After the Denver City Council approved nearly $3 million in no-interest, forgivable city loans, the Denver Housing Authority is moving forward in its first redevelopment phase of the city’s oldest – and poorest – subsidized housing community, the Sun Valley neighborhood.
The council passed the loan agreement in a 12-0 vote Monday, with Councilwoman Kendra Black absent. The decision was made as part of a block vote with no discussion.
With about $71.5 million now secured for the first phase of development from state, federal and private funding, there will be two initial construction projects.
The first development, estimated at more than $30 million, will be Sun Valley’s Gateway South. The housing structure will have 92 units, including 47 one-bedrooms and 45 two-bedrooms. Fifty-eight of those units will have affordability restrictions, ranging from below 30% and up to 60% of the area's median income. The other 34 will be market-rate units.
The second construction project, costing about $40 million, will be the Gateway North public housing development. The building will include 95 units of family housing, 43 of which will be covered by Section 8 vouchers for low-income residents. All units will be limited to those earning below 30% and up to 60% of median income.
“We are transforming this neighborhood which was and is the lowest income neighborhood in the state of Colorado,” said Ryan Tobin, DHA’s director of real estate investments. “By rebuilding mixed-income communities, we are able to remove that concentration of low income and bring back to Sun Valley new housing across the board for all folks that live there.”
Sun Valley residents’ average annual household income was less than $15,000 as of 2017, more than six times less than the Denver metro area, according to the Piton Foundation.
The Gateway projects are expected to be completed by December 2020. In the meantime, Tobin said, 57 families who lived in the Gateway units have been relocated to other DHA housing programs or neighborhoods until construction is completed.
DHA’s goal is to build more than 800 new housing units over the course of four phases of development, comprised of seven construction projects. The seventh development is slated to begin in 2024 and finish up in 2026.
The complete project, first announced in 2013, is estimated as of this week to cost $310 million. The total project cost was previously estimated at $240 million, but has been revised in part, Tobin said, because of increased costs in the marketplace.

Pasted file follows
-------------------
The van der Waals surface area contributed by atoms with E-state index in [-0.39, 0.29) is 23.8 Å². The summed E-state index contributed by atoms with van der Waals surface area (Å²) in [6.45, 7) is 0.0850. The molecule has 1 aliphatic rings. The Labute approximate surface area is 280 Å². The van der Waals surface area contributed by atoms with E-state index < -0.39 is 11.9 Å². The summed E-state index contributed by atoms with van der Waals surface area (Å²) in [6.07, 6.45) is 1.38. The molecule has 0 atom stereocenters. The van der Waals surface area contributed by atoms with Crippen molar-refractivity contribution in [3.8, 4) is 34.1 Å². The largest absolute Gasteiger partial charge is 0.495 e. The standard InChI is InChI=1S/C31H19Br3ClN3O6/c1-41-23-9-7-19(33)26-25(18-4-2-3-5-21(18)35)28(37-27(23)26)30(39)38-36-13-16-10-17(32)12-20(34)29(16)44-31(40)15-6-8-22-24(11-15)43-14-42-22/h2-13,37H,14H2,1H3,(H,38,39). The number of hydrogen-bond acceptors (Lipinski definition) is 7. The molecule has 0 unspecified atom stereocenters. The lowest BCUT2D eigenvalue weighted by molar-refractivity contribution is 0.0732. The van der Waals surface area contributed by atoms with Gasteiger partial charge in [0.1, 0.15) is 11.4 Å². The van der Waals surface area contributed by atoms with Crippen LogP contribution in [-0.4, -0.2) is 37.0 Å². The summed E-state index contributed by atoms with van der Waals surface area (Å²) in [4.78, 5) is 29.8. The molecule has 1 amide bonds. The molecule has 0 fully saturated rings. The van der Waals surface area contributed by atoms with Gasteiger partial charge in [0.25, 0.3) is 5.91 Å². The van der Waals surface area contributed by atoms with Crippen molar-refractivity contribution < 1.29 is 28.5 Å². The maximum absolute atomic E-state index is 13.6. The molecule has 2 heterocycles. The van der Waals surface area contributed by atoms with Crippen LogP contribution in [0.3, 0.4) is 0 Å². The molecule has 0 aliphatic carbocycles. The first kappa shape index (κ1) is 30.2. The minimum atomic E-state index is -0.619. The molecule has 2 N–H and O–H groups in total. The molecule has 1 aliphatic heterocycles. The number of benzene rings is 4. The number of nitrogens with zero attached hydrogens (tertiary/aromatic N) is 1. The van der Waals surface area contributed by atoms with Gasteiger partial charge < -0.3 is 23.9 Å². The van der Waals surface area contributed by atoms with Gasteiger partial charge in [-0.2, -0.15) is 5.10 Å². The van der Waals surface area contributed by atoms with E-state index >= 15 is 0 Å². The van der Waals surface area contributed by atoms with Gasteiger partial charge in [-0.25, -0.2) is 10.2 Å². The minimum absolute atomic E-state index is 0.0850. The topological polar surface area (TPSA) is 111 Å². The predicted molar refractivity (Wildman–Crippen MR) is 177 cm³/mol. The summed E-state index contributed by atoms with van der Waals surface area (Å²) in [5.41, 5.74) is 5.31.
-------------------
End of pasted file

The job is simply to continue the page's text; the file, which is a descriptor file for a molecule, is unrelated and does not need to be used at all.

“We have seen an extraordinary amount of escalation in cost in our marketplace that is driving our overall element costs up, just since the grant award until now,” he said.
A $30 million grant was awarded in 2016 to the DHA and the City and County of Denver from the U.S. Housing and Urban Development Department toward revitalizing the Sun Valley neighborhood. That grant is intended for redeveloping unused land, creating open spaces and investing in new commercial and retail spaces.
The grant also outlines plans to redesign the neighborhood’s street grid to improve accessibility.
The big idea, Tobin said, is to “bring back unique and diverse housing types to allow for a mix of income and continued growth and prosperity of the neighborhood.”
DHA has worked with the Sun Valley community over seven years on this vision, said Stella Madrid, the agency's intergovernmental and community affairs officer, and even more “intensely” over the last couple of years on the design of the replacement housing.
“It is truly a community-driven revitalization plan, involving the voices of not only the public housing residents but also the property owners and the service providers there in Sun Valley,” she said.
With about 55% of Sun Valley neighborhood’s population being minors, DHA also has worked to gather input from young voices to find out what they want in a neighborhood.
“Children and young adults met with our staff, drew pictures of what they’d like to see, and reacted to images that they would like to see with regards to play areas, open spaces, and after school space to do their own homework,” Madrid said. “We really have authentic community engagement of all ages.”